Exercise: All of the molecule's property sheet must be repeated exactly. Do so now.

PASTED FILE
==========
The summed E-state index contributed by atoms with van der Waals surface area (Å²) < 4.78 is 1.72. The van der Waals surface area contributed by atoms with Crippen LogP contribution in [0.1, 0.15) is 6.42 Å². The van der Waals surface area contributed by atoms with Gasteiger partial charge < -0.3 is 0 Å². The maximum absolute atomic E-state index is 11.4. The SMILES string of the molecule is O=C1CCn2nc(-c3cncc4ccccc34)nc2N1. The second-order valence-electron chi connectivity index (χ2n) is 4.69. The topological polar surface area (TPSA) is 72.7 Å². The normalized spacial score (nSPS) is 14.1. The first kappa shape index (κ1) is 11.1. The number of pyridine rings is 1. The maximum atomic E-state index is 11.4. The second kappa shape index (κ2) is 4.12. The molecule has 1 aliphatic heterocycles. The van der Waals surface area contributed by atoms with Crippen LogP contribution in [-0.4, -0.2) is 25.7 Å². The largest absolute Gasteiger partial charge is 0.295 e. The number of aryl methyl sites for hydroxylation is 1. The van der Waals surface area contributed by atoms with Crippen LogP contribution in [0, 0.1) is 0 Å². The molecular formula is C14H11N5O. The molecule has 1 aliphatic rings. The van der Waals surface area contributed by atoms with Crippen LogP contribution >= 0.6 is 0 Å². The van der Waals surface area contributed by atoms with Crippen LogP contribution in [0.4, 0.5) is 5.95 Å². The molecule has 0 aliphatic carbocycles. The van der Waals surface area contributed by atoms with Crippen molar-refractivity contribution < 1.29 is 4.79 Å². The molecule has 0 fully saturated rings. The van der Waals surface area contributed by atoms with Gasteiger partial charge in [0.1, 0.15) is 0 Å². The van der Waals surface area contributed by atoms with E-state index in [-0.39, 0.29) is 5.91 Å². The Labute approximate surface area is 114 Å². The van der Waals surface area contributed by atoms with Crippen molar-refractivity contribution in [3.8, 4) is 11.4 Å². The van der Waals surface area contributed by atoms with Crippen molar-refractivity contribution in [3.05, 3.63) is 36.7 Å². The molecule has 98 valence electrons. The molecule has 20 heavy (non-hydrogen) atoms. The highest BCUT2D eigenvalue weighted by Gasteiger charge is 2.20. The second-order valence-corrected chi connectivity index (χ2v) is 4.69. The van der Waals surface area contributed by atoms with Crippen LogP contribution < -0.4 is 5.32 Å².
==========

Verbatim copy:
The summed E-state index contributed by atoms with van der Waals surface area (Å²) < 4.78 is 1.72. The van der Waals surface area contributed by atoms with Crippen LogP contribution in [0.1, 0.15) is 6.42 Å². The van der Waals surface area contributed by atoms with Gasteiger partial charge < -0.3 is 0 Å². The maximum absolute atomic E-state index is 11.4. The SMILES string of the molecule is O=C1CCn2nc(-c3cncc4ccccc34)nc2N1. The second-order valence-electron chi connectivity index (χ2n) is 4.69. The topological polar surface area (TPSA) is 72.7 Å². The normalized spacial score (nSPS) is 14.1. The first kappa shape index (κ1) is 11.1. The number of pyridine rings is 1. The maximum atomic E-state index is 11.4. The second kappa shape index (κ2) is 4.12. The molecule has 1 aliphatic heterocycles. The van der Waals surface area contributed by atoms with Crippen LogP contribution in [-0.4, -0.2) is 25.7 Å². The largest absolute Gasteiger partial charge is 0.295 e. The number of aryl methyl sites for hydroxylation is 1. The van der Waals surface area contributed by atoms with Crippen LogP contribution in [0, 0.1) is 0 Å². The molecular formula is C14H11N5O. The molecule has 1 aliphatic rings. The van der Waals surface area contributed by atoms with Crippen LogP contribution >= 0.6 is 0 Å². The van der Waals surface area contributed by atoms with Crippen LogP contribution in [0.4, 0.5) is 5.95 Å². The molecule has 0 aliphatic carbocycles. The van der Waals surface area contributed by atoms with Crippen molar-refractivity contribution < 1.29 is 4.79 Å². The molecule has 0 fully saturated rings. The van der Waals surface area contributed by atoms with Gasteiger partial charge in [0.1, 0.15) is 0 Å². The van der Waals surface area contributed by atoms with E-state index in [-0.39, 0.29) is 5.91 Å². The Labute approximate surface area is 114 Å². The van der Waals surface area contributed by atoms with Crippen molar-refractivity contribution in [3.8, 4) is 11.4 Å². The van der Waals surface area contributed by atoms with Crippen molar-refractivity contribution in [3.05, 3.63) is 36.7 Å². The molecule has 98 valence electrons. The molecule has 20 heavy (non-hydrogen) atoms. The highest BCUT2D eigenvalue weighted by Gasteiger charge is 2.20. The second-order valence-corrected chi connectivity index (χ2v) is 4.69. The van der Waals surface area contributed by atoms with Crippen LogP contribution < -0.4 is 5.32 Å².